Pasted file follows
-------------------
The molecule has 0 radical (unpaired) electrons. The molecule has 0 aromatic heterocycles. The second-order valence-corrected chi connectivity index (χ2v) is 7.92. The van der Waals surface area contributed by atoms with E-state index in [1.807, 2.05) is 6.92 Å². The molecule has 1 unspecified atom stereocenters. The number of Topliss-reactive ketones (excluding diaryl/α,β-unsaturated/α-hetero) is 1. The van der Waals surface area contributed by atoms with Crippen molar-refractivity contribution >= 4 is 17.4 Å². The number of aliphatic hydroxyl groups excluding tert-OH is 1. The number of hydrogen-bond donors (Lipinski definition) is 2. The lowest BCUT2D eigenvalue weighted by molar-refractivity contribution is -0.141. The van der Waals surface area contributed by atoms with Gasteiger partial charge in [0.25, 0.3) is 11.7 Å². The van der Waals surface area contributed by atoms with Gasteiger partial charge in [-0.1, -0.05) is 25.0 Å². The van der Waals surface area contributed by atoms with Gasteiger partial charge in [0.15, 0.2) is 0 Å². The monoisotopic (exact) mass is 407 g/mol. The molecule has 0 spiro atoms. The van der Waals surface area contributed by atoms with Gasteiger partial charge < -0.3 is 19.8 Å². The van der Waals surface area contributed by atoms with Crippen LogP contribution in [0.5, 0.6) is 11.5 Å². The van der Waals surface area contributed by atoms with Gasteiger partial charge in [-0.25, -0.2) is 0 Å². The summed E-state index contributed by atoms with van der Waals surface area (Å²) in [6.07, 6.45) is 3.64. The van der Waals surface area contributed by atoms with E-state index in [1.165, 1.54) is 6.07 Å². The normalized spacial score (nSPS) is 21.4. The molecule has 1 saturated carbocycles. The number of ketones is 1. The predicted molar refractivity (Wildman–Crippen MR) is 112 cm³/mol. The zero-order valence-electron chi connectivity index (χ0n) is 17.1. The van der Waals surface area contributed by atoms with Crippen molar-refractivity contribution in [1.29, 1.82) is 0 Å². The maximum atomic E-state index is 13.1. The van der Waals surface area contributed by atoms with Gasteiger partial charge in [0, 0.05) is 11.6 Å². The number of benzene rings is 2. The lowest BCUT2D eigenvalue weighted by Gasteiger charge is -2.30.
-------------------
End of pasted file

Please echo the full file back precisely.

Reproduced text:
The molecule has 0 radical (unpaired) electrons. The molecule has 0 aromatic heterocycles. The second-order valence-corrected chi connectivity index (χ2v) is 7.92. The van der Waals surface area contributed by atoms with E-state index in [1.807, 2.05) is 6.92 Å². The molecule has 1 unspecified atom stereocenters. The number of Topliss-reactive ketones (excluding diaryl/α,β-unsaturated/α-hetero) is 1. The van der Waals surface area contributed by atoms with Crippen molar-refractivity contribution >= 4 is 17.4 Å². The number of aliphatic hydroxyl groups excluding tert-OH is 1. The number of hydrogen-bond donors (Lipinski definition) is 2. The lowest BCUT2D eigenvalue weighted by molar-refractivity contribution is -0.141. The van der Waals surface area contributed by atoms with Gasteiger partial charge in [0.25, 0.3) is 11.7 Å². The van der Waals surface area contributed by atoms with Gasteiger partial charge in [-0.1, -0.05) is 25.0 Å². The van der Waals surface area contributed by atoms with Gasteiger partial charge in [0.15, 0.2) is 0 Å². The monoisotopic (exact) mass is 407 g/mol. The molecule has 0 spiro atoms. The van der Waals surface area contributed by atoms with Gasteiger partial charge < -0.3 is 19.8 Å². The van der Waals surface area contributed by atoms with Crippen LogP contribution in [0.5, 0.6) is 11.5 Å². The van der Waals surface area contributed by atoms with Gasteiger partial charge in [-0.25, -0.2) is 0 Å². The summed E-state index contributed by atoms with van der Waals surface area (Å²) in [6.07, 6.45) is 3.64. The van der Waals surface area contributed by atoms with E-state index in [1.165, 1.54) is 6.07 Å². The normalized spacial score (nSPS) is 21.4. The molecule has 1 saturated carbocycles. The number of ketones is 1. The predicted molar refractivity (Wildman–Crippen MR) is 112 cm³/mol. The zero-order valence-electron chi connectivity index (χ0n) is 17.1. The van der Waals surface area contributed by atoms with Crippen molar-refractivity contribution in [1.29, 1.82) is 0 Å². The maximum atomic E-state index is 13.1. The van der Waals surface area contributed by atoms with Gasteiger partial charge in [0, 0.05) is 11.6 Å². The number of benzene rings is 2. The lowest BCUT2D eigenvalue weighted by Gasteiger charge is -2.30.